Wednesday, January 10, 2001

Delectable puppet strings

Posted By on Wed, Jan 10, 2001 at 12:00 AM

Midway sent out one immensely appetizing, extremely surprising holiday hors d’oeuvre this season, yet it wasn’t wrapped in Christmas tinsel and fruitful bows. In fact, a uniformed FedEx man delivered the package, protected in sturdy plastic foam and a bulletproof envelope stow.

Being a childhood friend of Jim Henson’s felt creatures, “Muppet Monster Adventure” was at least worth a PlayStation feature. But with 18 levels of pure rollicking fun, time consumption soon became my only worry. See, Kermit’s nephew Robin is the headlining star, destined to save his older Muppet buddies — and, of course, defeat evil fiends in quite a scurry. Yet, many grotesque obstacles hold stance to block his route, like creepy witches, ghoulish penguins and other things furry — furry, no doubt.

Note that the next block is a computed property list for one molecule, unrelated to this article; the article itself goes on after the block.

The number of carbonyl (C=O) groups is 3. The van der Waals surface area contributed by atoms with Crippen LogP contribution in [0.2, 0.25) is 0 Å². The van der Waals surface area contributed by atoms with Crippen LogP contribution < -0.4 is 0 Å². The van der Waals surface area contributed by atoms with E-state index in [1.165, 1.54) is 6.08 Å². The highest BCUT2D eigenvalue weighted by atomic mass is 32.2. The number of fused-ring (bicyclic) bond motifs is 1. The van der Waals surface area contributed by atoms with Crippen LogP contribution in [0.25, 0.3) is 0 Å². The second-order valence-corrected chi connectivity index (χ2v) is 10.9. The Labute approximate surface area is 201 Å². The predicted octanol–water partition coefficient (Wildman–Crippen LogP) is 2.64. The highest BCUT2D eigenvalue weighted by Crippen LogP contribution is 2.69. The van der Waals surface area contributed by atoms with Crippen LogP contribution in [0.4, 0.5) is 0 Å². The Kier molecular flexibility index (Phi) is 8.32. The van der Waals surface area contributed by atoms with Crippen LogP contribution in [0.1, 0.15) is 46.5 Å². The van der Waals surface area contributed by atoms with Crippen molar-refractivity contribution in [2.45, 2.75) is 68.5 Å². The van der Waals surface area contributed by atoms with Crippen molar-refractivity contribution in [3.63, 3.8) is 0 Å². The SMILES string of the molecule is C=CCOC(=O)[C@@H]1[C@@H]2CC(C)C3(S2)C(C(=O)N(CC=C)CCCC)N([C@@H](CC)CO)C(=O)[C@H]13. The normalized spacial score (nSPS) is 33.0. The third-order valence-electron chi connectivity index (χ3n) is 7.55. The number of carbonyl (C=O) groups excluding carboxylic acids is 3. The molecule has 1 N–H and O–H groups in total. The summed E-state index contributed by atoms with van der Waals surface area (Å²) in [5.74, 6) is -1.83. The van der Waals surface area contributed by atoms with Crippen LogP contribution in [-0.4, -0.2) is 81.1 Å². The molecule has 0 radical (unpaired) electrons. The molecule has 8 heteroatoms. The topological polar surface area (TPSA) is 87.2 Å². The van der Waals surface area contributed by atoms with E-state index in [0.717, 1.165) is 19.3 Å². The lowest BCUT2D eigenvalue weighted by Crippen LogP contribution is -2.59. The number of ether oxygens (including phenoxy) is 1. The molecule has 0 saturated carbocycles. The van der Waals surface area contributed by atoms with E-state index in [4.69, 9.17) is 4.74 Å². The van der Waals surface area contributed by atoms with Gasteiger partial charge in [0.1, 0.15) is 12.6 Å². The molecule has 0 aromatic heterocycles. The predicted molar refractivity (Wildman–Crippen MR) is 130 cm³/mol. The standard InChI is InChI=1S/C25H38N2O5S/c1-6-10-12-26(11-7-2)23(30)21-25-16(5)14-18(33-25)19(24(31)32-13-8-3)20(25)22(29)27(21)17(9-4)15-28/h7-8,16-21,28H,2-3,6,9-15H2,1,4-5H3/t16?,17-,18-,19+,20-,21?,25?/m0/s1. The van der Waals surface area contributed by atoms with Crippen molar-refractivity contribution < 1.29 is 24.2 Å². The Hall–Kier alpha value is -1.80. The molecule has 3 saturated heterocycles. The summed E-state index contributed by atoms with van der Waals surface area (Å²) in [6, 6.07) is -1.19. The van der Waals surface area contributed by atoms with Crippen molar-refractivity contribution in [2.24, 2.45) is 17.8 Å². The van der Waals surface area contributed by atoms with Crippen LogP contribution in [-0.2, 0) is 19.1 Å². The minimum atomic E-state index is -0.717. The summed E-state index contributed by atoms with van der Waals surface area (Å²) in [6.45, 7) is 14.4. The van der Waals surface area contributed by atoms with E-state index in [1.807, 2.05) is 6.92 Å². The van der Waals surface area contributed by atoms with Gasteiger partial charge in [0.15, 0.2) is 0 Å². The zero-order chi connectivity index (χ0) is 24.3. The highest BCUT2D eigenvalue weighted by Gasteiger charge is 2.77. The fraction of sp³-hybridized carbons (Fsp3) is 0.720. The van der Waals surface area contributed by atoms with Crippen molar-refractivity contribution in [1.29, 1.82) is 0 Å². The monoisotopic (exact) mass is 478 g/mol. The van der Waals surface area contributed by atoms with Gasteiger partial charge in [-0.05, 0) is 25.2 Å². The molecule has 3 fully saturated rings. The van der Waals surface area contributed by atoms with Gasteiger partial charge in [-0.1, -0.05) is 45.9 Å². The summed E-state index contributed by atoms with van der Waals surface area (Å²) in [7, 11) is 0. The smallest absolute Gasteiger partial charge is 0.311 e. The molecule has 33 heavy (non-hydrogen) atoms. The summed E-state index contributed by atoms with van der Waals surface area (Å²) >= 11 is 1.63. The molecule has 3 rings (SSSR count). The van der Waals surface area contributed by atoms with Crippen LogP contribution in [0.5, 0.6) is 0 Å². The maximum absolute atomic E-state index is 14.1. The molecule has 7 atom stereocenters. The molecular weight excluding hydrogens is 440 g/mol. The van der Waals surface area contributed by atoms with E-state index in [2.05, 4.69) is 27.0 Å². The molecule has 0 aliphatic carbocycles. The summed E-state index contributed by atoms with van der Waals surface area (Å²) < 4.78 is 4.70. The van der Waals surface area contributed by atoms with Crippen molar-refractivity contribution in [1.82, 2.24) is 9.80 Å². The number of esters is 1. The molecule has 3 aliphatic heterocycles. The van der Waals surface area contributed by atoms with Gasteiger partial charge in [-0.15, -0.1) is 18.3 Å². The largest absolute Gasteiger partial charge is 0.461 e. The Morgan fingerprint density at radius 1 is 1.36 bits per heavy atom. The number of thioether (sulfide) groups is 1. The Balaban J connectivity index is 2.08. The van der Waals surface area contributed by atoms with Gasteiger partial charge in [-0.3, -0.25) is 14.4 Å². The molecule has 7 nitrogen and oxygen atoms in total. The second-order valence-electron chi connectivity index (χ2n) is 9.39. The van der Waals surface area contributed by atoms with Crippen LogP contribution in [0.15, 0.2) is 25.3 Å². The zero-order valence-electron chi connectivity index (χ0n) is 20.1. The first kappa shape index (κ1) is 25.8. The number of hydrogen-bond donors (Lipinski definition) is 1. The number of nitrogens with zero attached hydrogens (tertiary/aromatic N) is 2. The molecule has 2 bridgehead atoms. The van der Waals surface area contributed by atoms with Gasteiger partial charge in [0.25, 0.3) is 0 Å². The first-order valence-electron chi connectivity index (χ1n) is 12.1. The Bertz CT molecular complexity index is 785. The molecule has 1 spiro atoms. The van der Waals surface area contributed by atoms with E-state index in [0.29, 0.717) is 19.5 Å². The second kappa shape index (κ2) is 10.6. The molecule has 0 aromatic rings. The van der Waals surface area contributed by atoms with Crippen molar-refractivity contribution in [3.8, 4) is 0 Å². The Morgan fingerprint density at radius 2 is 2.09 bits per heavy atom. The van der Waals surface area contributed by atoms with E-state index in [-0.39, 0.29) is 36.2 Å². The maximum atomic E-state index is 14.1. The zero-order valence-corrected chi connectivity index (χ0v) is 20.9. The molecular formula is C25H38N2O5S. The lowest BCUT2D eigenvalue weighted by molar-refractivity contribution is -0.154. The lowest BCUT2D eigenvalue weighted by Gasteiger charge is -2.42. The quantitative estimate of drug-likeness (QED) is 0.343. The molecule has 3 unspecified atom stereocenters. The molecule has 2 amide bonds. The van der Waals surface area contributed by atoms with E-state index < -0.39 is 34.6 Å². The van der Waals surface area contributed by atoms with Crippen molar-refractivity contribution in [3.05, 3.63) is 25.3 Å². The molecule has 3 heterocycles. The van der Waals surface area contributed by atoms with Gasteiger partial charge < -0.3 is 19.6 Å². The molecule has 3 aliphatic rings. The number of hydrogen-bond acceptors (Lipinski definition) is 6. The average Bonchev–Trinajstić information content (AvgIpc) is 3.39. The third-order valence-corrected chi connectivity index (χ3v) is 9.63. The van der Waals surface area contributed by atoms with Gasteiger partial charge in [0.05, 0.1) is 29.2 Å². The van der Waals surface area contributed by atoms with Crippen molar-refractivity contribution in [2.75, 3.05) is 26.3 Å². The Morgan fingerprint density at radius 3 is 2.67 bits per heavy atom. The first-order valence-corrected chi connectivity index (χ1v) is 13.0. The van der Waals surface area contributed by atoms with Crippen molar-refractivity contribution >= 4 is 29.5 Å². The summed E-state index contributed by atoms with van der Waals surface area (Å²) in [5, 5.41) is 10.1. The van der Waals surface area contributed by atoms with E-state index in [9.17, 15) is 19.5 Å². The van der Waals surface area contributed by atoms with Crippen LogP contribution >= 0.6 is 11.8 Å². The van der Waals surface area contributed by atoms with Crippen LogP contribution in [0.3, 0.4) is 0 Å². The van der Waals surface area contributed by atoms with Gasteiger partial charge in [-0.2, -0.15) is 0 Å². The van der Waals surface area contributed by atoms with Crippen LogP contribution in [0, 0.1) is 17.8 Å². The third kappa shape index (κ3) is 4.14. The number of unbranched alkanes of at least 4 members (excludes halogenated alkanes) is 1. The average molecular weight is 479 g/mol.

To add extra allure to an already delicious game, the Midway crew supplies original voice fame (putting third-rate anime to blistering shame). So Miss Piggy, Gonzo and the rest of the gang play a pivotal role in Robin’s noble quest, keeping hungry gamers under perfect, virtual arrest.

Even Pepe (from that Space movie) is digitized too, aiding Robin on his pursuit with opines and other clues. “Don’t fall in the goo, OK?” the King Prawn counsels, as if he were Yoda and Robin were that dorky Jedi, Luke.

Unfortunately, big surprises only come but once a year, and “Muppet RaceMania” is far from superior. To expect “Mario Kart” caliber is setting high hopes, because when the Muppets drive, they drive with no ropes. Sharp curves, confusing visuals and sensitive controls might cause some gamers to catch a pixilated fever — no less, the videogame mopes.

While even the load screens in “Monster Adventure” are soup de jour, RaceMania still has a pocketful of wrinkles to obscure.

So bravo to Robin and his ghoul-busting guts; and nay to those adolescent kart-racers and their preposterous, tire-rearing dust.

And thanks FedEx man, John Doe, for such an unrivaled show.

Jon M. Gibson investigates the triumphs — and pitfalls — of games and other technological poundcakes. E-mail him at


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